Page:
The self-employed enjoy higher levels of wellbeing and happiness, but work still needed

Policymakers and business leaders must work to improve wellbeing among the self-employed, a new report by the Centre for Research on Self-Employment (CRSE), has said. Instead of exploring self-employed wellbeing through the conventional prism of economic success, the report, The Way to Wellbeing, adopts a new approach. It considers people’s overall life satisfaction, based on their subjective assessments of various aspects of their lives – including jobs, income, health, family life and leisure. The report found that wellbeing was higher among self-employed people by using subjective assessments of different aspects of their lives. This is the first time a major report of its kind has taken a holistic view of wellbeing – looking at jobs, health, family life and leisure – to build an overall picture of life satisfaction, rather than just using a narrow measure of economic success.

The report also focused on the need for policymakers to understand and tailor policies to the full diversity of self-employment. Building on this, it found a significant divergence in the life satisfaction levels of different self-employed groups. It also made a number of targeted recommendations to improve wellbeing and life satisfaction in certain self-employed groups.

Its key policy recommendations to improve self-employed wellbeing include:

  • Abolish the New Enterprise Allowance (NEA) or improve its extremely low uptake by offering accompanying training and mentoring – particularly confidence-building measures for people who are self-employed because of a lack of other employment opportunities.
  • Create a more appreciative culture where business failures are seen as a normal part of entrepreneurial life, not as personal failures of the self-employed. This can be done by reforming bankruptcy regulation to allow for good faith business failures.
  • Ensure better and faster access to mentoring when starting out and during business crisis periods to reduce stress and improve confidence in crucial times. This can be done by embedding mentoring in job centres.
  • Increase confidence by improving access to skills-development resources tailored to the self-employed. The Treasury could also make skills development more cost-effective by extending tax allowances to cover new skills and by granting self-employed people training vouchers.
  • Improve the long-term financial sustainability of the self-employed. The DWP and pension providers should introduce financial products and information about saving for later life that are specifically tailored to the self-employed. In particular, the ‘default’ or ‘sidecar’ model, where a portion of monthly earnings is automatically ‘defaulted’ to an accessible savings account.
  • Create more co-working spaces to combat the sense of isolation the self-employed often experience, allowing them to work together and also share insurances, childcare and other business-related services. This is something that can be achieved by Government, co-operatives and professional organisations working together to incentivise the creation of more spaces.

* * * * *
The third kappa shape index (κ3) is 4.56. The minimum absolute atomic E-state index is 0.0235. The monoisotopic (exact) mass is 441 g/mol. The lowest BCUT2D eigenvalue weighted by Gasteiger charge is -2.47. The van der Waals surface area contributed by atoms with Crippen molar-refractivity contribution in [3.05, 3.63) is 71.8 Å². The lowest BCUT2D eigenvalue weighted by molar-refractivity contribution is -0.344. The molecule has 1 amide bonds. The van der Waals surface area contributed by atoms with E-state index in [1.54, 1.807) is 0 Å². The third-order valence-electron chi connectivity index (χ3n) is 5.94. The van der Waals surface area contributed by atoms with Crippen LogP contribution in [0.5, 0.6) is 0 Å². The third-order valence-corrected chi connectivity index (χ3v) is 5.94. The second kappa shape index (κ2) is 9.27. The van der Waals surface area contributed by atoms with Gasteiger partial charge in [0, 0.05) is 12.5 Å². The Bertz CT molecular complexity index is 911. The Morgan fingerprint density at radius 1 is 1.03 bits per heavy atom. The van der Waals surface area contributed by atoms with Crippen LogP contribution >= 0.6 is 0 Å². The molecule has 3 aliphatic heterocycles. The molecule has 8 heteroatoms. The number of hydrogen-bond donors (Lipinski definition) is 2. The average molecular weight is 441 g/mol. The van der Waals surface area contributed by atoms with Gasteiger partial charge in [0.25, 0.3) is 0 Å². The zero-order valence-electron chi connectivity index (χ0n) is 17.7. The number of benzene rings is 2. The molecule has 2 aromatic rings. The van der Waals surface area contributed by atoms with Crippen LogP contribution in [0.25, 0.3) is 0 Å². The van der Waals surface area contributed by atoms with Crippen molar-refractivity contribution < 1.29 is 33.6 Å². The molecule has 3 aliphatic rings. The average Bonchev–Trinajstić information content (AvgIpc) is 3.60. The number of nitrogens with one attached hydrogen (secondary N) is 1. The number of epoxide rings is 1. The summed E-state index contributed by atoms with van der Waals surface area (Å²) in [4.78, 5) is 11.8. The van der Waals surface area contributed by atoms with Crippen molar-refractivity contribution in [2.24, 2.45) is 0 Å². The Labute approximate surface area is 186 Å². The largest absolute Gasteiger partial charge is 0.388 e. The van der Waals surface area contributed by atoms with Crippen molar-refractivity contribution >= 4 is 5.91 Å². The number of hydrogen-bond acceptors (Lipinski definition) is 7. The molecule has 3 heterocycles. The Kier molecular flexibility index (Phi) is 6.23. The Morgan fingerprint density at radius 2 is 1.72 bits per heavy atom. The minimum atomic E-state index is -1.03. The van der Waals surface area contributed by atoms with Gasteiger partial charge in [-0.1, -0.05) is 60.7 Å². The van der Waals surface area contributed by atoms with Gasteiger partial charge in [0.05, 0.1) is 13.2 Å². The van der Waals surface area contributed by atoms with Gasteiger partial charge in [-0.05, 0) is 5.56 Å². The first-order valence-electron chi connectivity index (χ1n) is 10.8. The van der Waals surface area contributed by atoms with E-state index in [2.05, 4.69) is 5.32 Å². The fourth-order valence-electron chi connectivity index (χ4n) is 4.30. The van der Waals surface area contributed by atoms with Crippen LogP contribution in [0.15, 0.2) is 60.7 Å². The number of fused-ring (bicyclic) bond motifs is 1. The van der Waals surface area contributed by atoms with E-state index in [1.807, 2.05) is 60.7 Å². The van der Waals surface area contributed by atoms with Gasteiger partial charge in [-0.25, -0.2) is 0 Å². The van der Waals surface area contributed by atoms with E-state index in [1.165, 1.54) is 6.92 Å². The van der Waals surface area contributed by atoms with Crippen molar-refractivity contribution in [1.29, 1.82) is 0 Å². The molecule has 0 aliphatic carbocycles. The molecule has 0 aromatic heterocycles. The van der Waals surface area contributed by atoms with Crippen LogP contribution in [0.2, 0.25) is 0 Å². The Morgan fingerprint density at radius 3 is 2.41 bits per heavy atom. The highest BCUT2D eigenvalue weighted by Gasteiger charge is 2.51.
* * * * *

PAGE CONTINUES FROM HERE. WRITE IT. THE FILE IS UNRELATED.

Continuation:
• Prioritise solutions that help reduce the stress caused by irregular cash flows. The banking industry should introduce self-employment-friendly banking services, as well as informational campaigns and online resources to promote existing funding and emergency credit initiatives.

Martin Binder, Professor of Economics at Bard College Berlin and the report’s author, commented: “Looking only at income or job creation when it comes to the self-employed experience is too narrow and can be misleading. Putting the overall life satisfaction of the self-employed centre stage gives us a much more comprehensive picture of how they are doing – beyond just their income. What, after all, is the point in encouraging more self-employment if people just end up more anxious, stressed-out and miserable?”

Suneeta Johal, Director of the Centre for Research on Self Employment said: “With self-employment on the rise across the UK, it’s more important than ever to understand the impact it’s having not just on our economy, but on the lives of real people. It’s clear from this report that at the moment it’s a distinctly mixed picture, and it’s time for policymakers and business leaders to step up and do more to improve the life satisfaction of the self-employed. Not with broad-brush, heavy-handed policies, but with targeted, effective policies – like the ones recommended in this report – that work for all different self-employed groups.

“Because actually, when you improve the subjective wellbeing of the self-employed, it’s not just them who benefit – it’s businesses across the country and our whole economy. Government and other policymakers must take heed of this report’s recommendations and make sure self-employment stays a positive way of working for all.”

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